The search identified four eligible studies. The sample consisted of 110 participants. The inspiratory muscle training used a Threshold® or PowerBreathe® device, with a load ranging from 30 to 60% of the maximal inspiratory pressure and lasting from 6 weeks to 6 months. The studies showed moderate to high risk of bias, and the quality of the evidence was rated low or very low, due to the studies' methodological limitations. The meta-analysis showed that inspiratory muscle training significantly improved maximal inspiratory pressure (MD 23 cmH2O, 95% CI 16 to 29) and the 6-minute walk test distance (MD 80m, 95% CI 41 to 119) when compared with controls. Significant benefits in lung function and quality of life were also identified. When compared to breathing exercises, significant benefits were identified in maximal expiratory pressure (MD 6 cmH2O, 95% CI 2 to 10) and FEV1 (MD 0.24litres 95% CI 0.14 to 0.34), but not maximal inspiratory pressure or forced vital capacity.
In patients with chronic renal failure on dialysis, inspiratory muscle training with a fixed load significantly improves respiratory muscle strength, functional capacity, lung function and quality of life. The evidence for these benefits may be influenced by some sources of bias.
PROSPERO (CRD 42015029986). [de Medeiros AIC, Fuzari HKB, Rattesa C, Brandão DC, de Melo Marinho PÉ (2017) Inspiratory muscle training improves respiratory muscle strength, functional capacity and quality of life in patients with chronic kidney disease: a systematic review. Journal of Physiotherapy 63: 76-83].
Breathing exercises; Chronic renal insufficiency; Haemodialysis; Physical therapy; Respiratory muscle training
PMID: 28433237 DOI: 10.1016/j.jphys.2017.02.016
Andrew D. Ray, Brian T. Williams and Martin C Mahoney
Background: Respiratory muscle weakness represents one of the potential mechanisms contributing to exertional dyspnea and reduced exercise performance in lung and breast cancer survivors. Purpose/Objective: Pilot study of a respiratory muscle training (RMT) program to improve exercise capacity and quality of life (QOL) and reduce dyspnea in breast and lung cancer survivors. Methods: Participants performed 3 sets of 15 repetitions against spring-loaded inspiratory and expiratory valves, 3 days per week, for 4 weeks, with weekly increases in resistance. Maximal expiratory (MEP) and inspiratory pressures (MIP), exercise tests (o 2peak, submaximal cycling endurance at 70% of peak, and Six-Minute Walk Test [6MWT]) along with questionnaires (Baseline Dyspnea Index and SF-36 [36-Item Short Form Health Survey]) were completed pre- and post-RMT. Design: Single-arm pilot study. Setting: University research and academic medical center. Patients: Lung and breast cancer survivors with the presence of mild-to-moderate dyspnea symptoms not attributed to cardiopulmonary disease. Results: Post-RMT, MIP and MEP increased 29% ± 21% and 34% ± 32%, respectively (P <.001). Submaximal endurance time (16.9 ± 7.4 minutes vs 31.4 ± 7.7 minutes, P =.001), the distance covered in the 6MWT (427 ± 84 m vs 471 ± 95 m, P =.005), dyspnea index (6.4 ± 1.0 vs 7.6 ± 1.3, P =.02), and QOL (total 85.3 ± 9.4 vs 97.8 ± 12.7, P =.014) were all significantly improved post-RMT. Limitations: Limited sample size and short duration of follow-up. Conclusions: These preliminary results support the continued investigation of a respiratory muscle-training program to improve respiratory muscle strength, exercise performance, and QOL, as well as to decrease dyspnea symptoms among cancer survivors.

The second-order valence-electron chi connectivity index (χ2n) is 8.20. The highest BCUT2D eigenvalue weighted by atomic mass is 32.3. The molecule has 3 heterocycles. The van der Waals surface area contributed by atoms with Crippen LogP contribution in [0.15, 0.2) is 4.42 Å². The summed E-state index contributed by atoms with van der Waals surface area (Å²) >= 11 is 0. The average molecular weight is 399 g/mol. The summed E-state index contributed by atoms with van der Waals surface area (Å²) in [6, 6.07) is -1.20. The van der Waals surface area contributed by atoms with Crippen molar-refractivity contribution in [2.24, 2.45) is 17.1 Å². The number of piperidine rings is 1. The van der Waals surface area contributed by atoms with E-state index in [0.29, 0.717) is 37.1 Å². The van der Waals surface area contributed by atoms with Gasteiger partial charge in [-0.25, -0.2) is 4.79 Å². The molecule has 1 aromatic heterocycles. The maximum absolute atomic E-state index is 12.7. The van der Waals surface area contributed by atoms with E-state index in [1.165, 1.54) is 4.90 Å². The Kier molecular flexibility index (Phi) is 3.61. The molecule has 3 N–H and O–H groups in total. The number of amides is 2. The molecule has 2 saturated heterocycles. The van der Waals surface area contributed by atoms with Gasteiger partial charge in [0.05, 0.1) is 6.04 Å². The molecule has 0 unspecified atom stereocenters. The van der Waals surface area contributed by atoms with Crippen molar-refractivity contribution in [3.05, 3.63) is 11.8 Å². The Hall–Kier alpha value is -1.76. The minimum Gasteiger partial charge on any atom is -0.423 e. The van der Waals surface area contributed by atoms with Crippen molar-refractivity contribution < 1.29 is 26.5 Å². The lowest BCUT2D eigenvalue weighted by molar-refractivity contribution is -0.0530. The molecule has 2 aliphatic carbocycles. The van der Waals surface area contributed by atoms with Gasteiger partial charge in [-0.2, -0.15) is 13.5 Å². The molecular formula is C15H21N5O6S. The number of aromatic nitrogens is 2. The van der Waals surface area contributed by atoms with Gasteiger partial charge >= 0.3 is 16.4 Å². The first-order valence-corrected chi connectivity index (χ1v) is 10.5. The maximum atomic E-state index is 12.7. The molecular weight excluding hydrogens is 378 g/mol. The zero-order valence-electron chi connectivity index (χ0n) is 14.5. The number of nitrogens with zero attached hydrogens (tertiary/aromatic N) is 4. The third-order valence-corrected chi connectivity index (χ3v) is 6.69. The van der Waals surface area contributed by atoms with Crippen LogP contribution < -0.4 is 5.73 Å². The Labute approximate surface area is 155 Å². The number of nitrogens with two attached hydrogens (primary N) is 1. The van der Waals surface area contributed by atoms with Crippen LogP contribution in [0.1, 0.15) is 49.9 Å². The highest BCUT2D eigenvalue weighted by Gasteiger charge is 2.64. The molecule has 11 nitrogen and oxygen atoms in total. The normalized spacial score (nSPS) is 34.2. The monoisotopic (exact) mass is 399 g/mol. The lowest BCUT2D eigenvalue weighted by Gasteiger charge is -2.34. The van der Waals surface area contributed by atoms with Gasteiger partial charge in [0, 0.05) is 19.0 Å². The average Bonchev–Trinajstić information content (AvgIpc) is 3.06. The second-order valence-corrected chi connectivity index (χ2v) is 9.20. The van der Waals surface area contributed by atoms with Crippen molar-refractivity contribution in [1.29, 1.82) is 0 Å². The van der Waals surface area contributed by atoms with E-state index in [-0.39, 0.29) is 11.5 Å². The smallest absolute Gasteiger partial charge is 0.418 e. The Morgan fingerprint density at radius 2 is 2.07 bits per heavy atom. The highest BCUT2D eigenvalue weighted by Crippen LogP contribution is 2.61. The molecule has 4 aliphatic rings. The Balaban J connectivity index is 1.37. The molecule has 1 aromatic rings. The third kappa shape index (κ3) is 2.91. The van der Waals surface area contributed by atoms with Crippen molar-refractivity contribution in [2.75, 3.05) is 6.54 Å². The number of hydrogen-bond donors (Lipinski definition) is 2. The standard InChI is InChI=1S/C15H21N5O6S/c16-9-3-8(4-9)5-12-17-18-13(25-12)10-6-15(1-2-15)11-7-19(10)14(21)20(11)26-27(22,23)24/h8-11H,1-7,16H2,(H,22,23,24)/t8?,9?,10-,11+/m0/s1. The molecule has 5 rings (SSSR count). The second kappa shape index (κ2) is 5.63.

Jung KM, Bang DH.
[Purpose] To investigate the effects of inspiratory muscle training on respiratory capacity and walking ability in subacute stroke patients.
[Subjects and Methods] The subjects were randomly assigned to an experimental group (n=6) or a control group (n=6). Patients in the experimental group received inspiratory muscle training for 30 minutes (six sets of five-minutes) and traditional physical therapy once a day, five days a week, for four weeks. The control group received aerobic exercise for 30 minutes and traditional physical therapy for 30 minutes a day, five days a week, for four weeks. [Results] After the intervention, both groups showed significant improvements in the forced vital capacity, forced expiratory volume in one second, 10-meter walking test, and six-minute walking test over the baseline results. There were significant between-group differences for the forced vital capacity, forced expiratory volume in one second, and six-minute walking test. No statistically significant differences were observed for measures of saturation pulse oximetry oxygen and 10-meter walking test between the groups. [Conclusion] These findings gave some indications that inspiratory muscle training may benefit in patients with subacute stroke, and it is feasible to be included in rehabilitation program with this population.
Inspiratory muscle training; Respiratory function; Walking
PMID: 28265169 PMCID: PMC5333000 DOI: 10.1589/jpts.29.336